As has already been mentioned, Bizet was an eminent pianist. Edmond Galabert in his introduction to Bizet’s Lettres a un ami, relates that Bizet advised him to seriously devote himself to the piano, to watch, to criticise himself, to repeat difficult passages until the touch attained the desired quality, to use the pedal with the greatest discretion and exactness. He obtained marvelous effects through the simultaneous use of both pedals and even in the fortissimo his tone never lost the mellowness of velvety quality. Accompanying himself at the piano he succeeded with his tenor voice in singing all the woman, tenor and bass parts. Among his favorite numbers were some beautiful pages from the Conquest of Troy, by Berlioz; the Etude, La Chasse, by Heller; the Nuits Blanches, of the same composer, and Bach’s preludes and fugues. His technic was faultless and his musicanship of the highest order.

He thought that the pianist, in order to reach true artistic emotion, ought to hum and sing the different passages and melodies, as he did always, coloring, animating, emphasizing, especially in the orchestral compositions, when he imitated the different instruments. He possessed such a great variety of touches that he was able to suggest the different timbres without the aid of the voice.

The readers of the Etude remember my often mentioning the unlimited possibilities of the piano in reproducing the instrumental colors and I am glad to find myself in complete agreement with the illustrious French master.

Further Galabert writes: “One knows generally Bizet only as the author of Arlesienne and Carmen; but that should not prevent us from appreciating the beauties of the “Pecheurs de peries,” of the “Jolie fille de Parth,” Diamileh, the dramatic overture Patrie, his songs Adieux de Photesse Arabe, Vous ne Priez Pas, Ma vie a Son Secret, his Funeral March for piano.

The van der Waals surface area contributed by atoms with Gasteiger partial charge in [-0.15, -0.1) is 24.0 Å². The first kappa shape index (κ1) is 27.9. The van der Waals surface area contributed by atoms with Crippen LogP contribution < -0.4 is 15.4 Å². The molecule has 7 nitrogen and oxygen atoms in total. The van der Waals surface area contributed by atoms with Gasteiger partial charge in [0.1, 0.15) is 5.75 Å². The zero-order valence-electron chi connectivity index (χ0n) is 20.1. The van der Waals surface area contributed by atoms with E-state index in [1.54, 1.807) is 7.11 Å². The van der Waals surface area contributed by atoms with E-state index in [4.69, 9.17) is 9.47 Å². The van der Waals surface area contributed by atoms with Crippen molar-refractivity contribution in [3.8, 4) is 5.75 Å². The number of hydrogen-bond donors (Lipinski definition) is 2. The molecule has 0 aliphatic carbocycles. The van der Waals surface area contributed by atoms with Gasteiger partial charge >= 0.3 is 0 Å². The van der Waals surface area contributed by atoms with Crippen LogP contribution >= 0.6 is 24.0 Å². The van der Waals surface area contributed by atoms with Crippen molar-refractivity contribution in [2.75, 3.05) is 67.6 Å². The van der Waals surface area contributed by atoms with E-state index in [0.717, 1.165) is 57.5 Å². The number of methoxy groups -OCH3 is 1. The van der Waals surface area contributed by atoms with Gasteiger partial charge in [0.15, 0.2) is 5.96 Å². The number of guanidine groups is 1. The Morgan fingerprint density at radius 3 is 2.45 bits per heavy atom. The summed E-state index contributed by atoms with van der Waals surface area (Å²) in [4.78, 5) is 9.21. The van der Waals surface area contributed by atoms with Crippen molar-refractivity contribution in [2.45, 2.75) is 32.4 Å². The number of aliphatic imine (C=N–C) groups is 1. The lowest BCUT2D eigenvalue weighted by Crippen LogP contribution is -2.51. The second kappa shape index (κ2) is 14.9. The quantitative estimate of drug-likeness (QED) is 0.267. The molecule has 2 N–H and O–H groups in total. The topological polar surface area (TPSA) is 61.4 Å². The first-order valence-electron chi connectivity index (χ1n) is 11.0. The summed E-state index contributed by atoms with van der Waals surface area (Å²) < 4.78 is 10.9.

Bizet was an eclectic, non-secretarian, and opposed to prejudice. As critic he had not the scintillating style of Gautler or Reyer, but on the other hand he stove to be absolutely impartial and not to be influenced by friendship or enmity. “I will always ignore what kind of label is pasted on the artistic work. Respect to all, neither incensed nor insult. Is not genius a privilege of all countries, of all times? The beautiful, the true never die. A poet, a painter, a musician devotes the purest part of his soul to conceive, to create his work. He believes, he despairs, he suffers; and when, more trembling than a criminal, he tells us, “See and judge!” instead of showing sympathy for him, we ask his passport, his opinions, his relations, his antecedents. That is not criticism; that is police. The artist has no name, no nationality. He is inspired or not; he has genius or he has none. If he has, we must adopt him; if not, let us pity him and forget him. Name yourself Rossini, Gounod, Wagner, Berlioz – what do I care? Let me laugh or weep, depict me love or hatred, fanaticism or crime, charm me, stun me, transport me, and I shall not insult you, classifying, labeling you as the naturalist does with the different bugs…Let us not demand of a great artist the qualities he lacks; let us enjoy those he possesses!”

Beautiful thoughts, fitly expressed!

Resuming we find in Bizet’s life a fervent love of art manifesting itself from earliest childhood. Severe studies completed under the leadership of great masters like Marmontel, Zimmermann, Halevy and Gounod.

His teachings could be summarized as follows:

Strive to become a great pianist and learn the true expression, the right phrasing. Hum and sing passages and melodies with deep feeling. Try to suggest on the piano, through a great variety of touches, the different instruments. Become proficient in accompanying and reading intricate orchestral scores.

Endeavor to be original, but do not become narrow minded; and have eyes and ears open to the manifestations of genius wherever they may appear.

Do not ask for the label of a composition.

Do not be discouraged by partisan criticism.

Had Bizet lived longer than only 37 years, what could we not have expected from the composer of Carmen?